South Sudan is being ruled by,  “an arrogant government, a trigger-happy army and Warrior culture.” That was a few years old prediction, though it was all too obvious not to discern the destructive developments that followed the declaration of independence. The violence didn’t come from the sky, it was instigated by the leaders whose thirst for power could not be satiated; Silva Ker’s Dinka and Rick Machar’s Nuer tribes are at each other’s throat and in the process, razing the country to the ground. Tens of thousands of people are displaced, many living in refugee camps, locally as well as in neighboring countries, including Ethiopia, Kenya, Uganda, and the Congo.

In a statement she published in December 13, 2016, Ms. Yassmin Sooka, Chair of the UN Commission on Human Rights in South Sudan, said that, “A UN survey found 70% of women in the camps had been raped since the conflict erupted – the vast majority of them by police or soldiers – and a staggering 78% had been forced to watch someone else being sexually violated.” And these are supposed to be in civilian camps set in Juba, the capital of South Sudan!

Understandably, the world community is fatigued and ceased to pay enough attention, but it is time to take drastic measures (even use force) to end the suffering of the people who face possible genocide by one or another armed group. The economic hardship has not been helping the situation since South Sudan, as the Ms. Sooka indicated, “has the world’s highest inflation rate – 837% as of October [2016]”. Worse, in such situations, opponents find another reason to weaken their opponents by torching their villages and crops, benefit themselves by looting harvests and cattle herds—unfortunately, only the common citizens suffer as sights of corpses of people either killed by government forces or by the rebels, litter some roads. And that kind of savagery is a recipe for a serious famine and genocide.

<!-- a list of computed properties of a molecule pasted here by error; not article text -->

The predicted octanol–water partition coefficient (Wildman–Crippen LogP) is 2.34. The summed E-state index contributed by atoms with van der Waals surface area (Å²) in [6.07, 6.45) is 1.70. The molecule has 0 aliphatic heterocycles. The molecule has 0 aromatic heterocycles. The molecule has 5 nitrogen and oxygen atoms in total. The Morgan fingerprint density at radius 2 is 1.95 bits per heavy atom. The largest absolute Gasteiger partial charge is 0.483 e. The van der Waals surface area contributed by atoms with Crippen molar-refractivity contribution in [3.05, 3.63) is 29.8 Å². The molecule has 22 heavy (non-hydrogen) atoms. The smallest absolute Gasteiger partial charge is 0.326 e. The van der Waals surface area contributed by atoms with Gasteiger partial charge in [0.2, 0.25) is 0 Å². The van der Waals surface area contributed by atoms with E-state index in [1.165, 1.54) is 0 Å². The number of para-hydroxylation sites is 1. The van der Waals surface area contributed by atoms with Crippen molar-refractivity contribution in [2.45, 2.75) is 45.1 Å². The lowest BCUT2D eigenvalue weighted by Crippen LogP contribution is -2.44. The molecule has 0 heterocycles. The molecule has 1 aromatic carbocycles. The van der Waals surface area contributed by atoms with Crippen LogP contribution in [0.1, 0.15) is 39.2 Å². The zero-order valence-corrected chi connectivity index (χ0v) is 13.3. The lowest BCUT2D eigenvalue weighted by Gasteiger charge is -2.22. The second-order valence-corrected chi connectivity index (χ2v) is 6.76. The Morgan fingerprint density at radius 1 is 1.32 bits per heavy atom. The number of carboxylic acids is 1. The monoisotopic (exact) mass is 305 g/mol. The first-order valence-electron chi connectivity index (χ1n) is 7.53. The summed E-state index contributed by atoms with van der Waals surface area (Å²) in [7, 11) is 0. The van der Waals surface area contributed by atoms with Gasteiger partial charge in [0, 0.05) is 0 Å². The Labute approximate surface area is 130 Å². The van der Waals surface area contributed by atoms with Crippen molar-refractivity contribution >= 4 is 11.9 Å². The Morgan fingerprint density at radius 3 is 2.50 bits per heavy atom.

Ironically, it is happening in a country that literally sits on sealed oil wells. Oil production has stopped due to blind rivalry between the corrupt and greedy South Sudanese leaders, mainly by Silva Ker’s SPLA, and Rick Machar’s SPLA/IO, who want to clear their path to become life-long dictators.

There Must Be a Reason to Fight!

The current conflict in South Sudan is the second phase of the one that started in 2013, just two years after its independence, when president Silva Ker accused his deputy, Rick Machar, of plotting a coup against him. Immediately the Dinka forces disarmed Machar’s Nuer ethnic soldiers and a conflict erupted. It continued until a lengthy negotiation, arm twisting, and political pressure was exerted on the warring factions by many countries, including Ethiopia and Kenya. The peace brokers managed to have the two antagonists, sign a ceasefire agreement, without explaining how that would be different from the previous six they signed and ignored. The IGAD supervised agreement of August 2015 ushered a shaky peace that lasted only a few months, until Silva Ker decided on “redrawing of state boundaries to create 28 states.” Rick Machar rejected it, and that triggered the current phase of violence that started in July, and has since brought the country to the brink of ethnic cleansing and genocide.